Curated by Jon Leidecker
We encounter the establishment of sound libraries, collections explicitly curated for further use: sound objects presented as authorless, unfinished ingredients. Though some libraries contain newly commissioned generic sounds, specifically designed for maximum flexibility, the most widely used sounds are often sourced from commercial recordings, freed from their original context to propagate across dozens to hundreds of songs. From presets for digital samplers to data CD-ROMs to hip-hop battle records, sounds increasingly detach from their sources, used less as references to any original moment, and more as objects in a continuous public domain.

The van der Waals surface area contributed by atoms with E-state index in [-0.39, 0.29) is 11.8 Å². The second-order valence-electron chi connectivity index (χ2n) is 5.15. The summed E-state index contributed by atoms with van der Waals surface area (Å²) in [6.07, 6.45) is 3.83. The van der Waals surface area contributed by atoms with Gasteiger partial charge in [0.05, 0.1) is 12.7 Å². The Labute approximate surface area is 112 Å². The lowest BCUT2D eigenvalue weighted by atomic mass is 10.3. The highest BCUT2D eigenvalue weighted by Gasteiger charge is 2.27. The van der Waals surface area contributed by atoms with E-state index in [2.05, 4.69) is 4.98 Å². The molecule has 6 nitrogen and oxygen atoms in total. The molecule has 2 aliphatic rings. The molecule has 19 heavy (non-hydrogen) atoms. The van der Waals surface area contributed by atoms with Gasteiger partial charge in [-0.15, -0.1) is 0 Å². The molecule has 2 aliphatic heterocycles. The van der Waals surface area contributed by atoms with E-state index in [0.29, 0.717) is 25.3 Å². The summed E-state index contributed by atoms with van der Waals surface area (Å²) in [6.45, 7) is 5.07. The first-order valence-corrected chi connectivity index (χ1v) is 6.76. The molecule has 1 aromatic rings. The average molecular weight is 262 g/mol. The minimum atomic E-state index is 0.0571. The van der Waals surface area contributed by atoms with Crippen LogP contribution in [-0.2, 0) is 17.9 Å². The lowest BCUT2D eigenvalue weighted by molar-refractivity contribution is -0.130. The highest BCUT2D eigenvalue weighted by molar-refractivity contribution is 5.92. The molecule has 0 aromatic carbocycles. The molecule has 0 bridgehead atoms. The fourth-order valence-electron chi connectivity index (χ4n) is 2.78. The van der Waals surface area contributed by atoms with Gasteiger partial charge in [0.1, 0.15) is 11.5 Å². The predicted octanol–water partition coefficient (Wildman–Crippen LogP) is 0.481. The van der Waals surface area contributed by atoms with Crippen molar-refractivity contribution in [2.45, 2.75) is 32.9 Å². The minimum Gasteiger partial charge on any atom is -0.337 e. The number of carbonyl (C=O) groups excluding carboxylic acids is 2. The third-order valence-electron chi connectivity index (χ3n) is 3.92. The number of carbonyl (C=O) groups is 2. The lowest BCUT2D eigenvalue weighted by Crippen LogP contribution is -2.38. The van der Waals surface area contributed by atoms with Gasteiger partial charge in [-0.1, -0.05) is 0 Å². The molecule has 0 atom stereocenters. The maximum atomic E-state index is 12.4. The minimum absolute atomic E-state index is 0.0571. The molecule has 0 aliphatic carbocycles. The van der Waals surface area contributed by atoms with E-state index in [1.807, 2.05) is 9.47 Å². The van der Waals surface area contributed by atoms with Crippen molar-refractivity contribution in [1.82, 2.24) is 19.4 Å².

As hip-hop undergoes a conservative retrenchment in the wake of the early nineties sampling lawsuits, a widening variety of composers and groups expand the practice of appropriative audio collage as a formal discipline. The aesthetic of the sound libraries gives rise to recombinant genres like drum and bass, the use of sampling as romanticized representation leads to the first quadruple platinum world music collage, and we encounter a novelty single that quietly heralds a musical form that would soon become known as the mashup.